Abstract

In contrast to the majority of recently published hypotheses, we believe that the main trigger for early Toarcian anoxia is neither increased primary productivity during the Tenuicostatum and Falciferum Zones nor sudden methane hydrate degassing close to the transition between these two zones.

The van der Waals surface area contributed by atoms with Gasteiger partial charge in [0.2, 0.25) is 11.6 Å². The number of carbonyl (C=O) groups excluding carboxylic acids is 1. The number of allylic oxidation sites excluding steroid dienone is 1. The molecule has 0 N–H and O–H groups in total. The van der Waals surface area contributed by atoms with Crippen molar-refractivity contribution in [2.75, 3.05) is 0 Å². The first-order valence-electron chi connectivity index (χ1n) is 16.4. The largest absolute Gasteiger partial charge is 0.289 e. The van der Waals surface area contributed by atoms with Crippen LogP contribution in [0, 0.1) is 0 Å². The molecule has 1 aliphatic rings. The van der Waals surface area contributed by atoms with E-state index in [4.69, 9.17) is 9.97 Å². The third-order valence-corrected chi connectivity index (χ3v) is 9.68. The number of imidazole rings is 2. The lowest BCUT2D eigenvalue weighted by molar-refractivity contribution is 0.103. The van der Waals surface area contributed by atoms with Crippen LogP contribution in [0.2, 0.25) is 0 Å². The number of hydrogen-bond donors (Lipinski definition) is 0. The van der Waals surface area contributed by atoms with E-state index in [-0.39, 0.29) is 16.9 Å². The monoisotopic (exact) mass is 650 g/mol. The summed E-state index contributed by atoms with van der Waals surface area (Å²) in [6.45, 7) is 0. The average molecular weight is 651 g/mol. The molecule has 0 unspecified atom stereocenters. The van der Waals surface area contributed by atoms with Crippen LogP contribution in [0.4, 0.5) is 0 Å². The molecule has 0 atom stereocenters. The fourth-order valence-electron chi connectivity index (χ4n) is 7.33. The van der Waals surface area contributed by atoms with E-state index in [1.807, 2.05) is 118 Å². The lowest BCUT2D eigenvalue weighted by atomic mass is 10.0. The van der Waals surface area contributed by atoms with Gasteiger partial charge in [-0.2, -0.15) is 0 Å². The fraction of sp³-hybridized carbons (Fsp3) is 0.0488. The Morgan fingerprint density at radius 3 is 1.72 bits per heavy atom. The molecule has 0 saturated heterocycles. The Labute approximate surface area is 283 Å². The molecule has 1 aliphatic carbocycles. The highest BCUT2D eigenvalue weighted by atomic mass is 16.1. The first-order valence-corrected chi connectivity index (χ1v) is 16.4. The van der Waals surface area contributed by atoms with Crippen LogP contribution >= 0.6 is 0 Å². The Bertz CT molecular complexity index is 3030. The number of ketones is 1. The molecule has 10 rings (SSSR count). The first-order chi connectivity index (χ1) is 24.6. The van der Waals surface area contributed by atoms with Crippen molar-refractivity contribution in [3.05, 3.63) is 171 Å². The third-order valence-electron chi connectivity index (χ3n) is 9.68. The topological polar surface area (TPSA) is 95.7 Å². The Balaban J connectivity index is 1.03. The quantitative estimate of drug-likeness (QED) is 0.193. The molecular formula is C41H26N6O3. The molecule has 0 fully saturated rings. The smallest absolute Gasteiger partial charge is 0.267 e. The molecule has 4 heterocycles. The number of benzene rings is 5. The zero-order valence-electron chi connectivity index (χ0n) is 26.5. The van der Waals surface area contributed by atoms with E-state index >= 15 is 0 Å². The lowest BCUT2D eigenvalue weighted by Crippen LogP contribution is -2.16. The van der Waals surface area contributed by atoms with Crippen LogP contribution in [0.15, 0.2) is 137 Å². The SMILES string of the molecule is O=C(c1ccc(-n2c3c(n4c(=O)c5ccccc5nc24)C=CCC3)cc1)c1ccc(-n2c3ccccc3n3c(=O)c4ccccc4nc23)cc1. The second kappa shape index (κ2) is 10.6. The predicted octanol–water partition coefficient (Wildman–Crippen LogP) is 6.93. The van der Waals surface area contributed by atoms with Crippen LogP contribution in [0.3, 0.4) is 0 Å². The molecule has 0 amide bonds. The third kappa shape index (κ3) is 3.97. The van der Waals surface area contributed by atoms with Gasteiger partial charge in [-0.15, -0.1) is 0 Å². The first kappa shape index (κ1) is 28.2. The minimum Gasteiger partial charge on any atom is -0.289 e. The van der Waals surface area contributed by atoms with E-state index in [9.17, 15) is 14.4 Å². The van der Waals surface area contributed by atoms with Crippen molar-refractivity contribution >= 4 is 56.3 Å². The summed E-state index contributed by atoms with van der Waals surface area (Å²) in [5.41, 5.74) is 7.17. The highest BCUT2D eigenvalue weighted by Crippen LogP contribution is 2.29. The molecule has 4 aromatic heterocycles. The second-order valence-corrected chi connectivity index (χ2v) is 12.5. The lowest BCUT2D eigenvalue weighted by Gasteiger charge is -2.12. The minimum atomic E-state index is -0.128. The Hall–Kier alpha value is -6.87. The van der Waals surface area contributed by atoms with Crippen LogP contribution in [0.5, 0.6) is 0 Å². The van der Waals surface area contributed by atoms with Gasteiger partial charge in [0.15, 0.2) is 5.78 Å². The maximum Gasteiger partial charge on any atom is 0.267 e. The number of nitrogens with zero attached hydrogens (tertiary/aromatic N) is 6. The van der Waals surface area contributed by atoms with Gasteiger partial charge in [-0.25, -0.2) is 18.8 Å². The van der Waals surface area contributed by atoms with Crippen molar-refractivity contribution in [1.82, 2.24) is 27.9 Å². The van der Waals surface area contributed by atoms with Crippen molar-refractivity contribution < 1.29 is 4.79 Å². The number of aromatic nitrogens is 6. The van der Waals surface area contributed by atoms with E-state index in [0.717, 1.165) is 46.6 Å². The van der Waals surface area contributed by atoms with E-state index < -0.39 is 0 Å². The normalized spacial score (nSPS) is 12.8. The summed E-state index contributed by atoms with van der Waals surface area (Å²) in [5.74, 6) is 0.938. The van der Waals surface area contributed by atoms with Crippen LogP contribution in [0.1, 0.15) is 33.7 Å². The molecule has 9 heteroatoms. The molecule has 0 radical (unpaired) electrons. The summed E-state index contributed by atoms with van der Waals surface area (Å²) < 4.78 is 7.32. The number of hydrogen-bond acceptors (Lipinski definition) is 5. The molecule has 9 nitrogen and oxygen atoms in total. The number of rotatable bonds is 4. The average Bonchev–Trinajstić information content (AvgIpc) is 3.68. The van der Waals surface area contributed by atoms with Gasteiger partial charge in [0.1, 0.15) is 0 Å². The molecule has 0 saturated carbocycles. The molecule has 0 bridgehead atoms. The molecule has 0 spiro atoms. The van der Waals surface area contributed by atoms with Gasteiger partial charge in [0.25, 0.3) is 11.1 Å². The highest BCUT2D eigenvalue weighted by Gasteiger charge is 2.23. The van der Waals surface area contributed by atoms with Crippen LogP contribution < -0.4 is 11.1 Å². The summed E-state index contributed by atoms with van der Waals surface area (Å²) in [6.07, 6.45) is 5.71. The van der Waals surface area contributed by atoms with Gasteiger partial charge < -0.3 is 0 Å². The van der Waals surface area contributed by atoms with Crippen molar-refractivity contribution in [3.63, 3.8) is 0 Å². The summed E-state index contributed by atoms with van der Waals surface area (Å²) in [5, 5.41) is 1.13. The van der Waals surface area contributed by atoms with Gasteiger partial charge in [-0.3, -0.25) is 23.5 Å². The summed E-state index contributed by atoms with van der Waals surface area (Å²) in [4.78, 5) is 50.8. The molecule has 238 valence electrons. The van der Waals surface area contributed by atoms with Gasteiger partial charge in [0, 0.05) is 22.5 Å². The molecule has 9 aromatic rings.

In our opinion, this peculiar paleoceanographic episode is linked to a major, though short-lived, regression at the end of Upper Domerian. Sea-level fall resulted from sudden cooling due to increased volcanic activity. This generated global thermal insulation and subsequent glaciation. The regression is responsible for a major hiatus over NW-European epicontinental seas and is later followed by the well-known Lower Toarcian transgression. The interval corresponding to this hiatus allowed vegetation to colonise vast newly emerged surfaces. The leaching and drowning of the accumulated organohumic matter then triggered the anoxic cycle at the transgressive maximum, concomitant with a global warming.

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